Wizards leave Landover on downer, fall to Bulls Jordan, Chicago close arena with 88-83 win

November 30, 1997|By Jerry Bembry | Jerry Bembry,SUN STAFF

LANDOVER -- The final NBA game to be played at the US Airways Arena was shaping up to be a night of celebration. The Washington Wizards built a 17-point, first-half lead, and the defending NBA champion Chicago Bulls looked exactly like the struggling team that they've become.

But by the time the multicolored balloons and confetti were released from the rafters at game's end, there was little to celebrate. In fact, to hear players talk after the Wizards' 88-83 loss, a real celebration would have taken place had the organization imploded the structure after the team dropped to 0-5 at the arena for the season.

"Tear it down, tear it down," said Washington forward Tracy Murray, in one of the printable remarks made by players. "There's been nothing but injuries for us here, nothing but bad luck. Ever since I've been here, it's like some body put a hex on this place. Just tear it down."

After 20 seasons in Landover, the franchise opens a new era Tuesday against the Seattle SuperSonics at the MCI Center in Washington.

The loss dropped the team to 576-369 overall in the arena originally named the Capital Centre.

Let the record reflect that, while the Wizard fans left unhappy, Michael Jordan tried his best to put on a good show in the building's finale. Jordan scored 29 points as the Bulls, playing their sixth game of a seven-game road trip, ended a two-game losing streak to improve their record to 9-7.

"We need to get ourselves back on the right track," said Jordan of the Bulls, who have been hurt by an injury to Scottie Pippen and off-court dissension. "With all that's been happening, I think we have to let winning take care of everything. Everything."

As usual, Washington's big three -- Chris Webber, Juwan Howard and Rod Strickland -- posted solid numbers. Howard had 22 points and 11 rebounds, Webber 21 points and nine rebounds, and Strickland 15 points and 13 rebounds.

Strickland, the league's assist leader, has recorded double-digit assists in four straight games. His eight double doubles lead the team.

And, as usual, the team struggled with its shooting.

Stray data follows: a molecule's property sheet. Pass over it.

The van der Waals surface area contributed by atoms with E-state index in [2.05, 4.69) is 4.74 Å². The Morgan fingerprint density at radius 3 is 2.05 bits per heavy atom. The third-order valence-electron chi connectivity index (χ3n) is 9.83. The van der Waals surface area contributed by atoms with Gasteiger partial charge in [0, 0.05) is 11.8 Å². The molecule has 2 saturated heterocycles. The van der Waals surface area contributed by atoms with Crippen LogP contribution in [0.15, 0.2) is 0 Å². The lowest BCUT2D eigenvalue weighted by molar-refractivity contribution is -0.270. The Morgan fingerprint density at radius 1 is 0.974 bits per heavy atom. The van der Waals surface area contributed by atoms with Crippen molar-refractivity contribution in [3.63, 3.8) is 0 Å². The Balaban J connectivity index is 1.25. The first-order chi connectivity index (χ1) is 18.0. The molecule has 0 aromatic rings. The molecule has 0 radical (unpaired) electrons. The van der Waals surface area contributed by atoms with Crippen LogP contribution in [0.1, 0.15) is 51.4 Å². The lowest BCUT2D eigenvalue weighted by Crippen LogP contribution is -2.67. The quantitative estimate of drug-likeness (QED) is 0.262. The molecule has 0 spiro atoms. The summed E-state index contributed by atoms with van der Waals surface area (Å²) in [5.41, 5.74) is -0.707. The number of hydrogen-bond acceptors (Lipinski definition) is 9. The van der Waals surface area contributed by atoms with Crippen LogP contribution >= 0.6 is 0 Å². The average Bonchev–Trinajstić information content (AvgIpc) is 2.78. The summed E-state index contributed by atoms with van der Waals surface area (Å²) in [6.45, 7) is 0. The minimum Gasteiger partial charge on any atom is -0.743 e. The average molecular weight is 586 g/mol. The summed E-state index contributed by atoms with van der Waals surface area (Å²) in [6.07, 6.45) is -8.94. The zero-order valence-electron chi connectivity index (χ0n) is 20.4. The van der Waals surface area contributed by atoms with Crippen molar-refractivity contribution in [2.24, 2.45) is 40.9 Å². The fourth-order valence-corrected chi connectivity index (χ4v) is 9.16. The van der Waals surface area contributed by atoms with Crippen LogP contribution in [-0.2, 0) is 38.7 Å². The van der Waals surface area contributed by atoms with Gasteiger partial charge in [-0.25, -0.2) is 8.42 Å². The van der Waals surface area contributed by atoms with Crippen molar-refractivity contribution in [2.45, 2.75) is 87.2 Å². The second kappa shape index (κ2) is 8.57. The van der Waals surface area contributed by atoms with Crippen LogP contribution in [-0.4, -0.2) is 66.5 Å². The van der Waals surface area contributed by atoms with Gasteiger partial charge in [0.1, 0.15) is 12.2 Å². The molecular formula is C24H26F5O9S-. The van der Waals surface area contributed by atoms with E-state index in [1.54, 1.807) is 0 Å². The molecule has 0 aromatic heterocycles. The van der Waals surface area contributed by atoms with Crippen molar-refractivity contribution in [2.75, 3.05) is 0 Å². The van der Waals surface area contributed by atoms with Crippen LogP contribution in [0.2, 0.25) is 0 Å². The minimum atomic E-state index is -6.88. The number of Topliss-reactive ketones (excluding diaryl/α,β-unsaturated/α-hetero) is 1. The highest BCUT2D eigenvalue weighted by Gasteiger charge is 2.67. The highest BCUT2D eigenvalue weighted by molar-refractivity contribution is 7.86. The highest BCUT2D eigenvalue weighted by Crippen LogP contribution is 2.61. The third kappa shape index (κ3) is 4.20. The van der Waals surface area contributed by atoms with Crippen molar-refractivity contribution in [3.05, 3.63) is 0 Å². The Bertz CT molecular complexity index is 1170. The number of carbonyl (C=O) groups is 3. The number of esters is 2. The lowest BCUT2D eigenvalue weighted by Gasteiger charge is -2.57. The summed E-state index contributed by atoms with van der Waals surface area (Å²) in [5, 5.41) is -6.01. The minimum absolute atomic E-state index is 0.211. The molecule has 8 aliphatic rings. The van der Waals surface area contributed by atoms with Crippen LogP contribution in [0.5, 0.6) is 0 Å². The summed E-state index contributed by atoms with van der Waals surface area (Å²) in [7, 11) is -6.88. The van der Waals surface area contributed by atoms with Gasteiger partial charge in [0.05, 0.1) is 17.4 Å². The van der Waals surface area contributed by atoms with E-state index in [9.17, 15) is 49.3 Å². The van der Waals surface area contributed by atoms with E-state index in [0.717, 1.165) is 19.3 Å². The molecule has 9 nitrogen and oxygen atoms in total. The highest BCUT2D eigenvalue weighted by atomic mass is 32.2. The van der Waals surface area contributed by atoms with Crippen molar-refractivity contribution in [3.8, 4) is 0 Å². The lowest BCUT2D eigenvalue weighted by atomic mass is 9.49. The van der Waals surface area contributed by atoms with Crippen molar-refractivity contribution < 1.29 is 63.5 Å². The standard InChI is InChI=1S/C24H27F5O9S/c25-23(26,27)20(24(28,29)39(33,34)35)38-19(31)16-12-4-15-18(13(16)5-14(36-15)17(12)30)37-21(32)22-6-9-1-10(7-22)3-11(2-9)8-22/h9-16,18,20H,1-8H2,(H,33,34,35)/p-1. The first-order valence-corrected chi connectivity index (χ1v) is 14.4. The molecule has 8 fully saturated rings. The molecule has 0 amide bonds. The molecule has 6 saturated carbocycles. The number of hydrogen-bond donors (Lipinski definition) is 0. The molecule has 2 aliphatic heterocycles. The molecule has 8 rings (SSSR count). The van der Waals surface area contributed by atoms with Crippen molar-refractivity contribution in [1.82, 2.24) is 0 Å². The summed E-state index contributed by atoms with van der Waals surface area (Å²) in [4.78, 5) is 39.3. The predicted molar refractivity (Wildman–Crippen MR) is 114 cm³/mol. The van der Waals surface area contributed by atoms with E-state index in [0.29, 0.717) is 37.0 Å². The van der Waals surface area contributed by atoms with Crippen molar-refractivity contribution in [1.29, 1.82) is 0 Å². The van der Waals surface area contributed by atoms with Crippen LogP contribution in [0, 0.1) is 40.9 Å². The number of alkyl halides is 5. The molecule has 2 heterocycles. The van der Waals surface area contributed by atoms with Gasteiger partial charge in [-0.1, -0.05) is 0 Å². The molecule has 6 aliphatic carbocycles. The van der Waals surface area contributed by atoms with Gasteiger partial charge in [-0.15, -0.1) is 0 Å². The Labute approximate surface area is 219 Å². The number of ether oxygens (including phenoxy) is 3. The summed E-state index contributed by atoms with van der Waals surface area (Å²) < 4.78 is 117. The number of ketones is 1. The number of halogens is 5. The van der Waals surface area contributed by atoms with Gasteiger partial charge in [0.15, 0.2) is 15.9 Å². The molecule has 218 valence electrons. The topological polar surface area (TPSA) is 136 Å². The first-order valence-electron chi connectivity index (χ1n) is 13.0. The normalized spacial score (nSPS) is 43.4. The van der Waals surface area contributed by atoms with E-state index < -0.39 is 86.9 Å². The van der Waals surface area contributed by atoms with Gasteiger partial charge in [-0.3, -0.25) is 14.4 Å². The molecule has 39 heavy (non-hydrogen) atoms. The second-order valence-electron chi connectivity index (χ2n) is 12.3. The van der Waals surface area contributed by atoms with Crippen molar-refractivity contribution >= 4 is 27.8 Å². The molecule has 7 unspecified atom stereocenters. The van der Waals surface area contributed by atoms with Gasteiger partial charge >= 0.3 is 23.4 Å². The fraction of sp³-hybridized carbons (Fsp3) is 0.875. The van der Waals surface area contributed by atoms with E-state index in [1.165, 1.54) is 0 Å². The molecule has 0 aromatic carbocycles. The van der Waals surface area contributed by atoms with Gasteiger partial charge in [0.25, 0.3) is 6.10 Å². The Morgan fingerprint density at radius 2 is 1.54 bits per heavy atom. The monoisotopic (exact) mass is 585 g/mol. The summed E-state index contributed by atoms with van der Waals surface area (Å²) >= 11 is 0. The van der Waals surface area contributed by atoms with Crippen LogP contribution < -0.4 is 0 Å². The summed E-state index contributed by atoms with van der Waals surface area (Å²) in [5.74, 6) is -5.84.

Each of the five starters shot less than 50 percent and, as a team, the Wizards shot 38.1 percent. Washington shot 60.9 percent in the first quarter, during which they build a 15-point lead. That lead would increase to 17 points in the second quarter but, over the final three quarters, the Wizards shot just 30.0 percent.

"We just didn't sustain it," Strickland, who hit just three of 15 shots, said of the team's effort. "It's very tough, frustrating. But we have to keep playing."

Washington got off to its good start behind Webber, who scored eight of his 10 first-quarter points in the game's first four minutes. Chicago, which entered the game as the sixth-lowest-scoring team in the league (90.4 points a game), hit just eight of 25 shots (32.0 percent), a big reason the Bulls trailed 33-18 after a three-pointer by Calbert Cheaney at the buzzer.

But the Wizards lost momentum when Webber was inadvertently hit in the eye late in the first quarter, and momentarily went back to the locker room. By the time he returned to the game with 5: 09 left in the half, Washington's lead was down to seven points and whatever momentum the Wizards had was lost.

"I was disoriented for a while, even after I got back into the game," Webber said.

Said Wizards coach Bernie Bickerstaff: "Before the game we asked Webber to jump-start us, and when he went out we started to slide. We had a nice rhythm going."

Jordan demonstrated he had a nice rhythm going at the end of the half when, on an inbounds play that started with just over a second remaining, he caught a pass in the corner and hit a high-arching jumper that gave Chicago a 49-47 halftime lead. And the Wizards never really recovered, scoring just 36 points in the second half on the way to the loss.

"It's fitting that Michael Jordan finished here with that type of performance," Bickerstaff said.

For the Bulls, it was a bit of payback for a 90-83 loss in Chicago on Nov. 12, when the Wizards held Chicago to 30 points in the second half.

"Chicago played well, and Chicago can be a very vindictive team," Bickerstaff said. "There's just been inconsistency in our performance. We're definitely capable of playing better."

Maybe that will happen at the MCI Center. The Wizards will have to perform -- they can't rely on new surroundings to be the solution to problems they have experienced all season.

As for the players, they are just happy to bid good riddance to the US Airways Arena.

On a night when the Washington closed a chapter in its franchise history, the players were booed by the home crowd as they walked off the floor.

"I'm happy to leave," Webber said. "I've never played in any type of environment where the crowd is against you. We're all excited about going to the new place and breaking it in."

Pub Date: 11/30/97

Baltimore Sun Articles
Please note the green-lined linked article text has been applied commercially without any involvement from our newsroom editors, reporters or any other editorial staff.